FTC to Fine Twitter for Using Consumer Data for Targeted Ads

Twitter revealed that the Federal Trade Commission may hit it with a fine up to $250 million for using consumers’ email addresses and phone numbers — collected for “safety and security” purposes — to target ads, something it said it did “inadvertently” between 2013 and 2019. This is a violation of its 2011 agreement with the FTC, in which Twitter agreed that it would no longer mislead consumers by not disclosing other potential uses. Twitter has already received a draft complaint from the FTC. Continue reading FTC to Fine Twitter for Using Consumer Data for Targeted Ads

EU’s Antitrust Probe Expands to Include the Internet of Things

The European Union’s antitrust unit has broadened its focus of Big Tech companies to include voice assistants such as Siri and Alexa and the growing number of connected Internet of Things (IoT) devices. The EU’s competition commissioner Margrethe Vestager noted the threat of a big company pushing the market until “competition turns into monopoly.” With regard to IoT, she pinpointed voice assistants as the “center of it all,” but included any digital device that records consumer data from Apple Watch to an Internet-connected refrigerator. Continue reading EU’s Antitrust Probe Expands to Include the Internet of Things

Facebook Agrees to Record FTC Fine, Extensive Oversight

In addition to fining Facebook $5 billion for violating a 2011 privacy settlement, the Federal Trade Commission ordered Facebook to create an independent privacy committee on its board and appoint compliance officers and an outside assessor to oversee how data is handled. Further, chief executive Mark Zuckerberg and other Facebook executives must submit to regular privacy audits. The FTC commissioners approved the measures in a 3-2 vote; the fine is the largest ever levied by the federal government against a tech company. Continue reading Facebook Agrees to Record FTC Fine, Extensive Oversight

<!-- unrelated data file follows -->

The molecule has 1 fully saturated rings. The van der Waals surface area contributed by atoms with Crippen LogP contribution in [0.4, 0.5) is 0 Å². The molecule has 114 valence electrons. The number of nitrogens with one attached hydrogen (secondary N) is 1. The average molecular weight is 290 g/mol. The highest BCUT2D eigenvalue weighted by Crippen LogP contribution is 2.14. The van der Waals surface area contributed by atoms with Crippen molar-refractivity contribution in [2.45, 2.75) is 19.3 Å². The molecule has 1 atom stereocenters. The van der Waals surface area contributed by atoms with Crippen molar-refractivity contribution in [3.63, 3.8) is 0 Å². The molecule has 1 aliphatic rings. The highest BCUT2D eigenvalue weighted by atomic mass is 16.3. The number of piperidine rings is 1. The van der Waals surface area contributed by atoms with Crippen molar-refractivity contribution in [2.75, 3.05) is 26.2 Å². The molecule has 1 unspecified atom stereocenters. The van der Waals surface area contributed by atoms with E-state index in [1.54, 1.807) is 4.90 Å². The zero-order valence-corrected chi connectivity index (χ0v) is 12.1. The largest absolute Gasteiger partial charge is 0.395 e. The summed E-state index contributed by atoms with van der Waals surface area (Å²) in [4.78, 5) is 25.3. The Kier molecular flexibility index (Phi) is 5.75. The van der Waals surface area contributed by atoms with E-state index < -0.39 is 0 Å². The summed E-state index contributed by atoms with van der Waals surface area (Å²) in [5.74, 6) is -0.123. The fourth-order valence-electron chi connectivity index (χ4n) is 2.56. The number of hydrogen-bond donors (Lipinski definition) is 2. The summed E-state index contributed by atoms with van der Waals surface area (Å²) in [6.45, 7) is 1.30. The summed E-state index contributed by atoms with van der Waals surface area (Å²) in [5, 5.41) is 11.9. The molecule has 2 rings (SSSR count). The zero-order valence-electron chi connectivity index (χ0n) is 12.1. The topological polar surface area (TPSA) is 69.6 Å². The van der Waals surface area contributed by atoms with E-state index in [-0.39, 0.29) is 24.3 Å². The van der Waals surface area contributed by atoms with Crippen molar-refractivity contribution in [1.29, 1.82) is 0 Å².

SEC Fines Facebook $100 Million Over Misuse of User Data

The Securities and Exchange Commission fined Facebook $100 million to settle a case related to Cambridge Analytica, which in 2014-2015 collected Facebook data — including names, genders, locations, birthdays and “page likes” — of about 30 million Americans to create “personality scores” and ultimately use it for Donald Trump’s presidential election campaign. When Facebook discovered this misuse of data in 2015, it didn’t reveal what had happened for two years, during which time it presented the issue of data misuse as hypothetical. Continue reading SEC Fines Facebook $100 Million Over Misuse of User Data

2017 Data Breach Likely to Cost Equifax Up to $700 Million

In September 2017, hackers broke into credit agency Equifax, compromising almost 150 million Social Security numbers and other personal information. Now, according to sources, under the terms of an agreement with the Federal Trade Commission, Consumer Financial Protection Bureau and most state attorneys general, Equifax will pay about $700 million to settle with these agencies as well as a nationwide consumer class-action lawsuit. The exact amount of the settlement depends on the number of consumer claims ultimately filed. Continue reading 2017 Data Breach Likely to Cost Equifax Up to $700 Million

More Marketers Test Targeted Ads on Streaming Platforms

The automobile recommendation site Cars.com used to run its advertisements on TV, aimed at a broad swathe of consumers. But since early 2019, the online company began running its ads on streaming TV platforms such as Amazon Fire TV and Roku to target their ads more precisely to people shopping for cars. Targeted advertising is taking off as a trend because many factors now make it possible to more narrowly aim them to relevant viewers. Some of the data now available includes income, purchase history and web-browsing behavior. Continue reading More Marketers Test Targeted Ads on Streaming Platforms